Critic's Notebook: An Actor's Face Is a Terrible Thing to Change

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When a surgically altered face is a projected image 30 feet high, its revisions can distract from the business at hand — playing a character.

Oliver Sacks has written movingly of his personal struggles with prosopagnosia, or “face blindness”— the inability to recognize human faces. It’s hard to imagine navigating day to day with this crucial component of memory missing or impaired. And yet, increasingly, a certain collective amnesia is being required of us when public faces are “refreshed,” tightened or just plain rearranged.

The latest tabloid tempest over a facial update arose when Renée Zellweger, MIA from the big screen for a few years, made a red-carpet appearance looking decidedly different from the person who starred in Jerry Maguire, Cold Mountain or even 2009’s My One and Only. If such extreme celebrity makeovers are “the elephant in the room,” as Mary Elizabeth Williams expressed it on Salon, that room is Hollywood, where women over 40 must fight to avoid a Bermuda Triangle of invisibility ever ready to claim them. 

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Though men who appear onscreen — Mickey Rourke and Sylvester Stallone among the more obvious examples — are no strangers to injectables and surgery, middle-aged women face especially hostile scrutiny whether they look their age or try desperately not to. Given how unsubtle so much recent plastic surgery is, it’s clear that many stars prefer one form of attention (speculation over which cosmetic procedures they’ve had) to another (the prospect of being noticed for the bags, sags and lines that are the natural evidence of getting older).

A live-and-let-live attitude toward plastic surgery has become the new normal, and “aging” is a dirty word. It could be argued that if the technology is available, what’s wrong with a little nip and tuck that makes someone feel better? But when that altered face is a projected image 30 feet high, its revisions can distract from the business at hand — playing a character. Even on the smaller scale of a home screen, when the known quantity of a movie actor’s face no longer computes, the performance is unavoidably compromised; instead of getting swept up in the story, the viewer is trying to calculate what exactly has been tweaked — brow, nose, eyes, lips?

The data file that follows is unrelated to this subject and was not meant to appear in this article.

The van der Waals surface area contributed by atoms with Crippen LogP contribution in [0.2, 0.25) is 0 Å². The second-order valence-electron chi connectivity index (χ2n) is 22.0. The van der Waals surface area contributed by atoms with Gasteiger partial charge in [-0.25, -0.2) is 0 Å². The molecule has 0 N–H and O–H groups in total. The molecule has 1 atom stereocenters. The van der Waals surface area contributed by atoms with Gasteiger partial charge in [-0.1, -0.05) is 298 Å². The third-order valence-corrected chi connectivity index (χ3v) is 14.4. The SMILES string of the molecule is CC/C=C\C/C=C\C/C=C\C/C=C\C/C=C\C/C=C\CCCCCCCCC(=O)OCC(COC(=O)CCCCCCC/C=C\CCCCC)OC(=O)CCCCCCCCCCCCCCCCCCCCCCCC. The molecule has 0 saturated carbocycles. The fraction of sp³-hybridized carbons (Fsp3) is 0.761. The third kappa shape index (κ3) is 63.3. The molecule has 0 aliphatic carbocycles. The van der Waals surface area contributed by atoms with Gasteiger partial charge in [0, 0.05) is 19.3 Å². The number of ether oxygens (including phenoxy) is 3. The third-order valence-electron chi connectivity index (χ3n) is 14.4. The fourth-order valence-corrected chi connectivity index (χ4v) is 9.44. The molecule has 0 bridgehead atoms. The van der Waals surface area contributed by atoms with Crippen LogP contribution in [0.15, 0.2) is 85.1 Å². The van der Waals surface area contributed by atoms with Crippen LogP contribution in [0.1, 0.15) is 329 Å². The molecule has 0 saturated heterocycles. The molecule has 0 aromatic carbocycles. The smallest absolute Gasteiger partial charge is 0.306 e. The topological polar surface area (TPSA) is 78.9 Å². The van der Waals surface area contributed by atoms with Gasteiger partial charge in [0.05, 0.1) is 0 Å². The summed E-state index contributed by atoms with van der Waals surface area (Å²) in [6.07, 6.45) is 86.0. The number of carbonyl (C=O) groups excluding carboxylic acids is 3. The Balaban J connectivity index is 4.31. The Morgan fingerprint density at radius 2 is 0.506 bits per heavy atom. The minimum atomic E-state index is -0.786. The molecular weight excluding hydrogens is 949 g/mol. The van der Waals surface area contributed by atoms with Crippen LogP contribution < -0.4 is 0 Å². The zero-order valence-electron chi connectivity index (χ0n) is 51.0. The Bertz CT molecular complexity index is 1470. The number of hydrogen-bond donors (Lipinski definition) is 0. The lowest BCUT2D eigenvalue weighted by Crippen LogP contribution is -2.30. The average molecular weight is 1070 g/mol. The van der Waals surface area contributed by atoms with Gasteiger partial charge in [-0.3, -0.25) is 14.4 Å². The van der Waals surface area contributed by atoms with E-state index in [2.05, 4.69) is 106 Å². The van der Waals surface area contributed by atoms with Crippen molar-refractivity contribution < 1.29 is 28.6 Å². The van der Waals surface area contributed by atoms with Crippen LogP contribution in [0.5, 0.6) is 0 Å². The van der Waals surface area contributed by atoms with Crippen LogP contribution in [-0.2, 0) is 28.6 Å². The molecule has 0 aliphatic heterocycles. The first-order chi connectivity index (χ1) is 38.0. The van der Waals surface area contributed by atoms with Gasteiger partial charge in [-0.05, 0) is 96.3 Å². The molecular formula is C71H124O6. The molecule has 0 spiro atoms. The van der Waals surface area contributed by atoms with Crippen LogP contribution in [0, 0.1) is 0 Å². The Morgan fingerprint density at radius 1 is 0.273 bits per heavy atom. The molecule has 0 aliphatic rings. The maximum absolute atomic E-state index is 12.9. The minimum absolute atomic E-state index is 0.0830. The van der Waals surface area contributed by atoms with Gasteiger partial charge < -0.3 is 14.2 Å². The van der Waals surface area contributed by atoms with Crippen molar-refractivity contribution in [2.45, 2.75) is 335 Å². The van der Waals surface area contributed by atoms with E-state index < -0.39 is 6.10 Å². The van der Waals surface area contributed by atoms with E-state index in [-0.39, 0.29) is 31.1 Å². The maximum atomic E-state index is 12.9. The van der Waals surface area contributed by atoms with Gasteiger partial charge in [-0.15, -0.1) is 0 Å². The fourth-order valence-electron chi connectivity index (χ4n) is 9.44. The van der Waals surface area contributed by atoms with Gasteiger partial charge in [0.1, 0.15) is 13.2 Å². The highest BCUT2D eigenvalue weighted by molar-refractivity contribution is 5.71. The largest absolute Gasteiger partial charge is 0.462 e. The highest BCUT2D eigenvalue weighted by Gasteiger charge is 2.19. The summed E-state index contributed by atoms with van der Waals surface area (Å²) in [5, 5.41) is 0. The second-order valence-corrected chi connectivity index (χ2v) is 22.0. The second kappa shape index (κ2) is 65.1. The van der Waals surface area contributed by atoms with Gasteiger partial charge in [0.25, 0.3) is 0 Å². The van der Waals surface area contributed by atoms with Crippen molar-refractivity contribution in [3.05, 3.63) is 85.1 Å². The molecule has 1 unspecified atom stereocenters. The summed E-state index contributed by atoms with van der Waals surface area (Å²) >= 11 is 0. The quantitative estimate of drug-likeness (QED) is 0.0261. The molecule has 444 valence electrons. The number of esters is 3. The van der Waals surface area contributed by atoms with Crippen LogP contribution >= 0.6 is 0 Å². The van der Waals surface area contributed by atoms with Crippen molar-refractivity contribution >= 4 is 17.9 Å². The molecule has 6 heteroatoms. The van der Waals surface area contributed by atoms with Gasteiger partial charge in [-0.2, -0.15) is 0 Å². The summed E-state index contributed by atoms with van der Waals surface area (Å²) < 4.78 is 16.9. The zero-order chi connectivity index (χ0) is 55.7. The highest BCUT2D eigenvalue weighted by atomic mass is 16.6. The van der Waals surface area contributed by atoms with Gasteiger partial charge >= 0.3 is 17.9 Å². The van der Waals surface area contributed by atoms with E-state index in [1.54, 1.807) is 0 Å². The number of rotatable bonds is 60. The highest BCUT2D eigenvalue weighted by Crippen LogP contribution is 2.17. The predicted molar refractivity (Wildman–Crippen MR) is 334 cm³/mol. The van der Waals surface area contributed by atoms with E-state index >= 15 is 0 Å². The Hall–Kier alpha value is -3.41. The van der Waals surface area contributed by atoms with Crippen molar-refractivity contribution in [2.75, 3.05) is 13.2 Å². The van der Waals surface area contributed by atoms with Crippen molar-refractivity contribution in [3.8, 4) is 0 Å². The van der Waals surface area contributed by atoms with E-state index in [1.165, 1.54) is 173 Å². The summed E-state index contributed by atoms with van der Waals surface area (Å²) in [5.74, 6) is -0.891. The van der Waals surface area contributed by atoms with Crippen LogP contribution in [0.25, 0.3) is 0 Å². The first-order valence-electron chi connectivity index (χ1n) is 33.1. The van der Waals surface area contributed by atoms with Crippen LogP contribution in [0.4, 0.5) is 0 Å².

One of the joys of movies is the chance to get lost in all kinds of faces, in all their mystery, whether they’re glamorous or not. The real elephant in the room is that it’s profoundly dispiriting when what’s reflected back to us is fear — fear of not being young enough, of not being desirable. It would be presumptuous to psychologize, but within the realm of cinema, frozen-in-time physiognomy goes beyond insecurity to a troubling form of denial. Those less-expressive, less-mobile faces insist that we forget, and they insist that dignity and self-confidence are skin-deep. Worse, there’s often something generic about them, the mystery gone.

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If a movie actor has a lengthy career, he or she matures before our eyes, subject to the natural forces of time, gravity and experience. The resonance of Emmanuelle Riva's and Jean-Louis Trintignant’s performances in Amour was, in part, an expression of their decades-long relationships with the audience. It’s an ineffable connection, and one that the medical industry’s anti-aging machinery short-circuits.

Joan Rivers, whose alarming cosmetic fine-tunings crossed the line into caricature, quipped that she wished she had a twin “so I could know what I'd look like without plastic surgery." But when it comes to the art of movies, something is lost when we don’t get to see such natural progression — how Barbara Hershey and Jessica Lange, to name two particularly gorgeous women, would age without medical intervention.

Compared with people in most traditional cultures, modern Americans have long been averse to aging and the old. But things have gotten aggressively out of whack. As Frances McDormand, one of the rare birds to defy Hollywood’s aging-phobic rules, recently told the New York Times: “Something happened culturally: No one is supposed to age past 45 — sartorially, cosmetically, attitudinally.” (Zellweger, it so happens, is 45.) Many moviegoers turn to non-U.S. fare, especially from countries with smaller film industries, for the chance to explore Botox-free segments of humanity, in stories that tend to be non-formulaic.

Hollywood perennially peddles one formula in particular, through stories that drive home the importance of not following the crowds, of being true to yourself and genuine. It’s hard not to see the hypocrisy in that when performers trying to stay viable in the business feel pressured to conform to youth-centric standards of beauty that don’t value the wear and tear that comes with living.

But perhaps this is all fodder for the ultimate dystopian saga, one where the battle for truth is waged not among teens but among people middle-aged and older. On one side would be the off-the-grid renegades; they might be led by McDormand and, say, Harry Dean Stanton. On the other side, in the shiny capital city: the conquering legions, identifiable by their chin implants and defatted eyelids. Hollywood may laud one approach while requiring the other. But is there any question whom we’d be rooting for?